said, that if the Government thought they were dealing properly with the rights and liberties of those of Her Majesty's subjects who were electors of the borough of St. Albans, they differed in opinion from Lord Denman, who had opposed the Bill of the noble Lord in 1848, and from the late Sir Robert Peel, who had said in the debate on the noble Lord's Bill that in all inquiries of this kind the rights of the electors should be attended to. He acquitted the Committee of all intention to do anything contrary to the rights of the subject; but now that the attention of the Attorney and Solicitor General was directed to them, he felt bound to ask by what safeguard or in what way did the Government intend by this measure to protect the rights of electors? By the Bill no elector against whose character aspersions had been launched had the light to appear before the Commissioners and defend himself. Even the petitioners had no right to appear before these Commissioners, whose functions were purely inquisitorial, to defend themselves against any accusation, or to prefer accusation against anybody else. All he asked for was fair play. He thought it was the duty of that House to inquire into the state of corruption in this borough, and to punish it; but let whatever was done be done in a fair and honourable manner. Let the Committee act upon the principle that none but guilty parties should be punished, and it would be easy to frame the Bill so as to produce that effect, for the present proceeding was neither a correct or a constitutional one, and was not 894 framed in a spirit of justice, but in that of an arbitrary spirit of punishment.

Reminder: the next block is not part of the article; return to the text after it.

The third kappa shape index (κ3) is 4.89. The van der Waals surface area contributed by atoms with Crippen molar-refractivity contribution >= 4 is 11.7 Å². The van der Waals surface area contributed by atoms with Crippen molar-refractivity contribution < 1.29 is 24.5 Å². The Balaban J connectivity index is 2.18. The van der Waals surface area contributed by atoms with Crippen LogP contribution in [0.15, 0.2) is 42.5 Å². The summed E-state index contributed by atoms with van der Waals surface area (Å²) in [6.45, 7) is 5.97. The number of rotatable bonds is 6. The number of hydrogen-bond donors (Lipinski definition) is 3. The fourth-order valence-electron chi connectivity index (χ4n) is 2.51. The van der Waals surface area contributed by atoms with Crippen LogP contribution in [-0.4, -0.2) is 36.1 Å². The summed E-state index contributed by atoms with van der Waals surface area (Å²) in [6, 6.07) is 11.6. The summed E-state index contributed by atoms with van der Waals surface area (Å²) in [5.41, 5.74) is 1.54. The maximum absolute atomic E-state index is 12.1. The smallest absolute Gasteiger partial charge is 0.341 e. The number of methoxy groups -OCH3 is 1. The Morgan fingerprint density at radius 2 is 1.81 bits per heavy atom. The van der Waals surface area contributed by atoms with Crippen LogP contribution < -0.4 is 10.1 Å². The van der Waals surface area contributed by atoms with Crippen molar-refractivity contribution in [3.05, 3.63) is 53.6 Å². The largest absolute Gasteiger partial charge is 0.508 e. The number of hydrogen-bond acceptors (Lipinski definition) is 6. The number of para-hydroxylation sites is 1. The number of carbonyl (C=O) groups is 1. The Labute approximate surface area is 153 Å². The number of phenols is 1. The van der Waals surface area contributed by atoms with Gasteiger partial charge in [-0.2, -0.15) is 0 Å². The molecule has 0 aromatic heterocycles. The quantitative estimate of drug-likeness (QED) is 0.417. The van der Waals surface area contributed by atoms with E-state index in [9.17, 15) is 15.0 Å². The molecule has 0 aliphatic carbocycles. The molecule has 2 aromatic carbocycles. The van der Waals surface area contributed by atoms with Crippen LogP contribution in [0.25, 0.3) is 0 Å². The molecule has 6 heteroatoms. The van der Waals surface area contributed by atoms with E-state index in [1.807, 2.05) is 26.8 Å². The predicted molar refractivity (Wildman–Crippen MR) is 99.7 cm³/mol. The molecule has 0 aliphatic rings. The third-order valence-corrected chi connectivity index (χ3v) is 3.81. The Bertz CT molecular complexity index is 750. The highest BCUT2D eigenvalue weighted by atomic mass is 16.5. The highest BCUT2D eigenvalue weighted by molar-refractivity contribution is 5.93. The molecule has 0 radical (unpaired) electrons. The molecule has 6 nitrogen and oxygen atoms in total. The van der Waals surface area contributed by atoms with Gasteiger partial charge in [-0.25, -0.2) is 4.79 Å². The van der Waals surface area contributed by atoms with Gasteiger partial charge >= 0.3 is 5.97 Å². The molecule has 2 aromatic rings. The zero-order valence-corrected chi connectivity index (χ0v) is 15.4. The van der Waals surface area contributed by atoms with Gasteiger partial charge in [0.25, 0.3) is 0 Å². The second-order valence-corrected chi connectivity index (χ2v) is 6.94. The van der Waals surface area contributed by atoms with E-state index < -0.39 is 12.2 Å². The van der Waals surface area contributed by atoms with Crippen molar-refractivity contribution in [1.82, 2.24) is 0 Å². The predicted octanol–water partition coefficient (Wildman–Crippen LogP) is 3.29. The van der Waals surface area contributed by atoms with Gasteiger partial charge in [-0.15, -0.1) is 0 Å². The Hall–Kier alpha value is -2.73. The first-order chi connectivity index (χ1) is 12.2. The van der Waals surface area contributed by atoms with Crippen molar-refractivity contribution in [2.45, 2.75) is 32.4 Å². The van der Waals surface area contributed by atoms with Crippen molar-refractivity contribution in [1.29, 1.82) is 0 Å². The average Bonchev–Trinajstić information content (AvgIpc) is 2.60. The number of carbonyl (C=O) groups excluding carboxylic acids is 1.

§ Clause agreed to; as were Clauses 3 and 4.
§ Clause 5.
§ MR. BANKES
said, he wished to limit the retrospective powers of the Commissioners. St. Albans was a very ancient borough, and the Commissioners might go back to its institution, or to the period when Duke Humphrey represented it, although he was not likely to have been guilty of treating.
The ATTORNEY GENERAL
said, that probably practices at the last election might connect themselves with practices at previous elections. It was not desirable to limit the period of inquiry; but they might safely leave it in the hands of the Commissioners.
§ Clauses agreed to; as were Clauses 6 and 7.
Clause 8. Amendment proposed—
To add, 'and no person shall be excused from answering any question put to him by the said Commissioner on the ground of any privilege, or on the ground that the answer to such question will tend to criminate such person; provided always that no statement made by any person in answer to questions put by any Commissioner shall, except upon an indictment for perjury committed in such answer, be admissible in evidence in any proceedings, civil or criminal.'
§ MR. FRESHFIELD
thought it would open this dangerous and most mischievous door to evading punishment—that every person, however deeply implicated, obtained entire protection by causing himself to be examined as a witness.
The ATTORNEY GENERAL
said, he considered the clause necessary, on the ground that considerable public advantage would accrue from obtaining information from those who had been guilty of corrupt practices, and they could not obtain it without holding out protection as an inducement.
§ Clause agreed to; as were the remainder of the clauses and the preamble.
§ House resumed. Bill reported as amended.